Kericho Governor Erick Mutai is now on a warpath with politicians living in mansions owned by multinational tea firms.
Dr Mutai is locked in a fierce battle with the multinational tea companies over the outlawing of mechanised tea harvesters.
He questioned the integrity of leaders living in mansions within the tea estates, while the battle on tea harvesting machines and land rates question for the 800,000 acres of land leased by multinational tea companies rages on.
"It's sad to note when some of these politicians were soliciting votes, they pretended to live in the villages and among the ordinary folks, but after they got elected, they accepted the multinational tea companies' offer to move into mansions within the tea estates to offer the firms political protection," he said.
Among the most famous politicians to openly live at the tea estates, is the county's former governor, Paul Chepkwony, who lived in a palatial house at Chagaik Estate.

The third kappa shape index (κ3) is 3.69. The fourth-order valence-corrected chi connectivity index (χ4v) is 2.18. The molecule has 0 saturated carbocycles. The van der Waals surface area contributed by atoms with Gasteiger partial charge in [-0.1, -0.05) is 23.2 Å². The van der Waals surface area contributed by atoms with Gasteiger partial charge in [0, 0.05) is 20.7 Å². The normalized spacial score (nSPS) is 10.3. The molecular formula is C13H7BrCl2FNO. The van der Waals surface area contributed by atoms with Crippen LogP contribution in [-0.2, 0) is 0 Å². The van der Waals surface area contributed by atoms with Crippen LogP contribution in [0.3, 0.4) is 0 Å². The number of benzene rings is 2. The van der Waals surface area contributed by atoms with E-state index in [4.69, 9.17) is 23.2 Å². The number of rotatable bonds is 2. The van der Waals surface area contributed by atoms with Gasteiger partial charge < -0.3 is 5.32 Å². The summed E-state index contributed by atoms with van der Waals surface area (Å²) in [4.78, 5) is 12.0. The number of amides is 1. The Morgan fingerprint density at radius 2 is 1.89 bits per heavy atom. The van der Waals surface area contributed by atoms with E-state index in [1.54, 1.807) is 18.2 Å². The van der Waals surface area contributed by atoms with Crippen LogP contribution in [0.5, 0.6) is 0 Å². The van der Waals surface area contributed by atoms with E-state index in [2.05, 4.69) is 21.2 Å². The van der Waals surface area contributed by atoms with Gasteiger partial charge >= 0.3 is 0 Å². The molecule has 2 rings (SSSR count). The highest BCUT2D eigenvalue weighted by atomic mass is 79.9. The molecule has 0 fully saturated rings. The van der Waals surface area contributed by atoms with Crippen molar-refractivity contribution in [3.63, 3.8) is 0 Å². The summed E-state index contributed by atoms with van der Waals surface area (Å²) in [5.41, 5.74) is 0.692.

A host of current and former Kericho and Bomet leaders secretly live in mansions located deep within the tea estates where they conduct their business away from the prying eyes of members of the public.
Coming weeks after Bomet Governor pulled out of the mechanised tea harvesting machines blowout, the governor said he will soon be forced to name and shame all the politicians living within the tea estates.
"Kericho residents know that I reside in Chesingoro in Bureti constituency. I will soon name and shame the politicians hiding from the public by living within the estates and their other dirty business with the multinational tea firms," said Mutai.
The governor also tore into the Myoot Council of Elders who recently called a press conference to denounce, the anti-tea harvesting machines crusade.
Speaking at the Kericho Vocational and Rehabilitation Center, the governor did not spare Ekatera tea company, accusing it of allegedly occupying 5,000 acres of public land.
Ekaterra occupies at least 36,000 hectares of land in Kericho county alone.